BMW E60 M5 – Malfunctioning Throttle Actuator
The BMW M5 has always been considered one of the best, if not the best “all-rounders” ever produced, and many fans of the model believe the E60 generation (the last of the big “S85” V10 engines) to be the greatest of all. The combination of performance, practicality, and quality of the BMW M5 have become legendary over its 30+ year history. But like any car, no matter how good, it is not without its own handful of common problems and repairs as age and mileage both take their toll. One of the more common problems that many “E60 M5” owners experience is a malfunctioning throttle actuator.

There are a total of ten throttle butterfly valves (one for each cylinder) that control the engine’s air intake, arranged in two banks of 5 which are connected by a common throttle linkage. Each bank of five throttles is controlled by an electronic throttle actuator that opens and closes in response to your foot pressing or lifting off the accelerator pedal. The internal mechanism of the actuator is comprised of small gears and cogs of interlocking teeth. Over time these small teeth wear down and eventually reach the point where they are no longer able to engage with each other, rendering them unable to operate the throttle valves correctly.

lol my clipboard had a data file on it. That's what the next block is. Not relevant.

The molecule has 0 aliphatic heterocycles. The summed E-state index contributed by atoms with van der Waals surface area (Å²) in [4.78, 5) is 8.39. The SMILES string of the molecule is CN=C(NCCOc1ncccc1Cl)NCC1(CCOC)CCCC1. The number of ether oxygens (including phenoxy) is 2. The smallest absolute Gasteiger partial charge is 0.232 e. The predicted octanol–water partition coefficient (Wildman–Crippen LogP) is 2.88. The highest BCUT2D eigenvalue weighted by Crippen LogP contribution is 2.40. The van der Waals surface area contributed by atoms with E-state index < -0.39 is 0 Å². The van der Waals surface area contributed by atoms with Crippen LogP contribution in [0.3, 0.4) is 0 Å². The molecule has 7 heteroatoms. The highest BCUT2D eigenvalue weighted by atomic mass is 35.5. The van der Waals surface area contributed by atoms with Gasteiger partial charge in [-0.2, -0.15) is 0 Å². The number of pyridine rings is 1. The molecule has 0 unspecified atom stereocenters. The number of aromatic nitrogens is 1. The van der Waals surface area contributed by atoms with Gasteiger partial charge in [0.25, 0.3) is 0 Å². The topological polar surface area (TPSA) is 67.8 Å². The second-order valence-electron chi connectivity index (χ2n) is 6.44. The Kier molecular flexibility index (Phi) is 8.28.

How to tell when your throttle actuator needs to be replaced.

When one or both of the throttle actuators fails, sensors in the pedal and engine then tell the on-board computer that the throttles aren’t opening according to the pedal input. The engine management system, called the “DME,” engages a fail-safe precautionary mode, often referred to as “limp-mode”, during which the engine power is drastically reduced to prevent damage to vital internal engine components. The “SES light” (service engine soon light) will also turn on in the instrument cluster to alert the driver of the problem so they can get to a repair shop. One good way to determine if it is, in fact, the throttle actuator that is causing the limp mode is (while the vehicle is off) disconnect the throttle linkage from the actuator and turn the actuator cam by hand. If you hear and fell a tell-tale clicking or clunking, it’s a pretty sure bet that you’re now in the market for a replacement throttle actuator.

Does your BMW need a new throttle actuator or diagnosis for the SES light? Give us a call today to speak with one of our service advisers.